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However, the Government’s amendment today proposes a change to the position, which raises the obvious question of whether the Lord Chancellor has been consulted on the matter, or whether his views have simply been ignored. The looks on the faces of Government Front Benchers suggest that his views have been ignored.

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Let me make it clear that I welcome the Government’s abrupt change of mind, although given that, I have to observe that there is no reason why they could not have simply accepted our motion. One suspects that the only reason why they have not is “not invented here” syndrome. They have tabled an amendment that appears to say much the same as the motion, except that it refers to a “more explicit” role for Parliament, rather than a clear “principle”. In respect of emergencies, the amendment has a dig at “some quarters”, without saying who those mysterious quarters are, or where they might be lurking. It remarks that it is

of voting on military action against Iraq, even though no parliamentary vote has ever taken place on a succession of deployments in Afghanistan. Despite those difficulties, the amendment represents progress, and a major change from the Government’s position of two weeks ago. Although we prefer our motion and will vote for it accordingly, if it is defeated we certainly will not oppose the Government’s amendment.

It is evident that there has been emerging consensus on the subject in recent years. My right hon. Friend the Leader of the Opposition has said that

and he said that giving Parliament

He said that when he set up the Conservative party’s democracy taskforce, which is led by my right hon. and learned Friend the Member for Rushcliffe. Its interim report states:

It goes on to say:

The Chancellor of the Exchequer has said something very similar.

Mr. Michael Ancram (Devizes) (Con): May I say how strongly I endorse my right hon. Friend’s comments, which reflect what has been said by my right hon. and learned Friend the Member for Rushcliffe (Mr. Clarke)? Where a military campaign has run out of constructive purpose, and is being pursued only to satisfy the hubris of a departing Prime Minister and a soon-to-depart American President, would it not be consistent and right for Parliament to have the right to vote to discontinue that campaign, too?

Mr. Hague: My right hon. and learned Friend is introducing a particular instance into the general argument; I had, conveniently, been pursuing my argument without raising particular instances. However, he raises a legitimate question: if Parliament has the right to hold votes of the kind that we are discussing, how often should the issue be revisited, and in what circumstances would another vote be required? I do not think that it is possible to lay down hard and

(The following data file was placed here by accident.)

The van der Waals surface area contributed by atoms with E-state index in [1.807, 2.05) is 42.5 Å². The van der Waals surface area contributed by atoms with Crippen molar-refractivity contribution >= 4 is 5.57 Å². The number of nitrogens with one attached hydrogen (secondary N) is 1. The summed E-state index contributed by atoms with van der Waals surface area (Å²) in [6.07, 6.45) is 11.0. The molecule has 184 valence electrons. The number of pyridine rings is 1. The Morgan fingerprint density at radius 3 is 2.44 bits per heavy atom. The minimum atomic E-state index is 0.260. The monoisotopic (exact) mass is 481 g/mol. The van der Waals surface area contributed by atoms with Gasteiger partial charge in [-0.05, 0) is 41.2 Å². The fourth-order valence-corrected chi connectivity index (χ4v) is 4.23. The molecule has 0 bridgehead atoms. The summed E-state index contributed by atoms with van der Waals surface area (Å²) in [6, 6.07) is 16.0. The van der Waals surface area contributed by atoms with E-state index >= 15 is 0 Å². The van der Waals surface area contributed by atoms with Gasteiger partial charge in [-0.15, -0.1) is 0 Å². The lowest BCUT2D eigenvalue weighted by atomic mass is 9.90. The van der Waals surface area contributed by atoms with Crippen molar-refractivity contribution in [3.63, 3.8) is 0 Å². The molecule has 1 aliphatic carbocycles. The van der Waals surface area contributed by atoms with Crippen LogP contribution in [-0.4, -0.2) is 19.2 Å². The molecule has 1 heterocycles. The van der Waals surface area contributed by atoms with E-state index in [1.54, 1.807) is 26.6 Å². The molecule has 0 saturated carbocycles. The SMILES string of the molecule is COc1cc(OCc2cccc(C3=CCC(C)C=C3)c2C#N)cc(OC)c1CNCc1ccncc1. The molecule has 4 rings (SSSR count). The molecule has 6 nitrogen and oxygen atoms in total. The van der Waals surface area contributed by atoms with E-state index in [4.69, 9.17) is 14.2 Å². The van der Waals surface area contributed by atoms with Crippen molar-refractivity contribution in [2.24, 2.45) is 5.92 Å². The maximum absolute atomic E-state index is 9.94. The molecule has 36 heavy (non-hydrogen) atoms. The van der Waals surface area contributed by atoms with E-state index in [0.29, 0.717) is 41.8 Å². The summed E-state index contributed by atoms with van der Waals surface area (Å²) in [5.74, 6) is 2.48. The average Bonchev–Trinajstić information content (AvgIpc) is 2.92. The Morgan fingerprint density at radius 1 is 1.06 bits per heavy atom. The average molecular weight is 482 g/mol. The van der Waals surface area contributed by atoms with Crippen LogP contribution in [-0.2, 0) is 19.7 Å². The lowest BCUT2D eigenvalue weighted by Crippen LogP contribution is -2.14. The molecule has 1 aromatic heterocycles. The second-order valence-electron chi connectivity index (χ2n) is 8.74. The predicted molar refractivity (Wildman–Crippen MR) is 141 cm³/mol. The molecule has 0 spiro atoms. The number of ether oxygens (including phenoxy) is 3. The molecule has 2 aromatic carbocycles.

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fast rules about that. It is important to stress that both our motion and the Government amendment call on the Government to produce proposals after consultation—consultation with Opposition parties, I hope—and it is very difficult to lay down rules that cover every eventuality. My right hon. and learned Friend has made his point about the situation in Iraq, but I do not necessarily draw a simple conclusion from it.

Mr. Bob Blizzard (Waveney) (Lab): Is not one important difference between the motion and the amendment the fact that concern is expressed in the Government’s amendment about the security of our armed forces, in the context of the overall point that we are debating? That is missing from the right hon. Gentleman’s motion.

Mr. Hague: No, I do not remotely think that that is a major difference between the motion and the amendment. [Interruption.] Well, it is one textual difference, but there are several textual differences between them. It is not a distinction that makes any tangible difference to the matter on which the House is to decide. The idea that any of us, whether in the official Opposition, the Liberal Democrat party or the nationalist parties, are not concerned with the security and well-being of our forces is pretty fanciful, so that is not a very relevant point.

Mr. Denis MacShane (Rotherham) (Lab) rose—

Mr. Hague: Talking of points that are not likely to be relevant, I give way to the right hon. Gentleman.

Mr. MacShane: Will the right hon. Gentleman take this occasion to apologise for the failure of the previous Government to commit our troops to armed conflict in the case of Srebrenica?

Mr. Hague: I was absolutely right to say that the intervention would not be relevant. I will go on to explain how Governments of both parties have done things in very different ways, in respect of the procedures for armed conflict, but if I were to go into the merits of going into, or not going into, a particular armed conflict, we will be heading way off course. This debate is about the procedures for entering into armed conflict. There are grounds for criticism of all Administrations in that respect, and I want to come on to that point.

Mr. John Redwood (Wokingham) (Con) rose—

Sir Nicholas Winterton (Macclesfield) (Con) rose—

Mr. Hague: Well, I will come on to that point eventually. But now I give way to my right hon. Friend the Member for Wokingham (Mr. Redwood).

Mr. Redwood: Does my right hon. Friend think that the right time to hold the vote is just before a significant number of troops are committed, or should the vote take place before a high-level bombing campaign begins? These days, that is often in advance of the committing of troops.